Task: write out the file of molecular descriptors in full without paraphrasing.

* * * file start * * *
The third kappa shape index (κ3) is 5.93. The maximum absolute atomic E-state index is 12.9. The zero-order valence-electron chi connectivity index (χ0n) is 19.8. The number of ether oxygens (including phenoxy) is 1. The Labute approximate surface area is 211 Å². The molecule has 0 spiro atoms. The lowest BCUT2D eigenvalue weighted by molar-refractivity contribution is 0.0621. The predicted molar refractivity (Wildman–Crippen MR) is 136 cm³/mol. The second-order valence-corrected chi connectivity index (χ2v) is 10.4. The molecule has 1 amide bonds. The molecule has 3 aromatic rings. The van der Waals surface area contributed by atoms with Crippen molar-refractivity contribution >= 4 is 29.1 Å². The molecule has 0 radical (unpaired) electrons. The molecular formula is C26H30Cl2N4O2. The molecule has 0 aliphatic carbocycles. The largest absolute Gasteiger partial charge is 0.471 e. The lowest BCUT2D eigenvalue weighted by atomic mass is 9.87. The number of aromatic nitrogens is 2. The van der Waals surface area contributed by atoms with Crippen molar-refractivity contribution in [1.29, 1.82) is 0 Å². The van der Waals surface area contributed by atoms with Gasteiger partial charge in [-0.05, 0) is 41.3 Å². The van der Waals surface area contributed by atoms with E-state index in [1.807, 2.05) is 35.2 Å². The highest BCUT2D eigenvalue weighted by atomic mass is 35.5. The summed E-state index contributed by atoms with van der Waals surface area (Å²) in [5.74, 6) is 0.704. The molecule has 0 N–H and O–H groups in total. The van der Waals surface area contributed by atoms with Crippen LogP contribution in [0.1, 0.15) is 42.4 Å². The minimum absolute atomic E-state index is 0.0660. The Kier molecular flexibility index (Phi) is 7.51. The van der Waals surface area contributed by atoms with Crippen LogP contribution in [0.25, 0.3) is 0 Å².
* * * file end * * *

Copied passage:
The third kappa shape index (κ3) is 5.93. The maximum absolute atomic E-state index is 12.9. The zero-order valence-electron chi connectivity index (χ0n) is 19.8. The number of ether oxygens (including phenoxy) is 1. The Labute approximate surface area is 211 Å². The molecule has 0 spiro atoms. The lowest BCUT2D eigenvalue weighted by molar-refractivity contribution is 0.0621. The predicted molar refractivity (Wildman–Crippen MR) is 136 cm³/mol. The second-order valence-corrected chi connectivity index (χ2v) is 10.4. The molecule has 1 amide bonds. The molecule has 3 aromatic rings. The van der Waals surface area contributed by atoms with Crippen molar-refractivity contribution >= 4 is 29.1 Å². The molecule has 0 radical (unpaired) electrons. The molecular formula is C26H30Cl2N4O2. The molecule has 0 aliphatic carbocycles. The largest absolute Gasteiger partial charge is 0.471 e. The lowest BCUT2D eigenvalue weighted by atomic mass is 9.87. The number of aromatic nitrogens is 2. The van der Waals surface area contributed by atoms with Crippen molar-refractivity contribution in [1.29, 1.82) is 0 Å². The van der Waals surface area contributed by atoms with Gasteiger partial charge in [-0.05, 0) is 41.3 Å². The van der Waals surface area contributed by atoms with E-state index in [1.807, 2.05) is 35.2 Å². The highest BCUT2D eigenvalue weighted by atomic mass is 35.5. The summed E-state index contributed by atoms with van der Waals surface area (Å²) in [5.74, 6) is 0.704. The molecule has 0 N–H and O–H groups in total. The van der Waals surface area contributed by atoms with Crippen LogP contribution in [0.1, 0.15) is 42.4 Å². The minimum absolute atomic E-state index is 0.0660. The Kier molecular flexibility index (Phi) is 7.51. The van der Waals surface area contributed by atoms with Crippen LogP contribution in [0.25, 0.3) is 0 Å².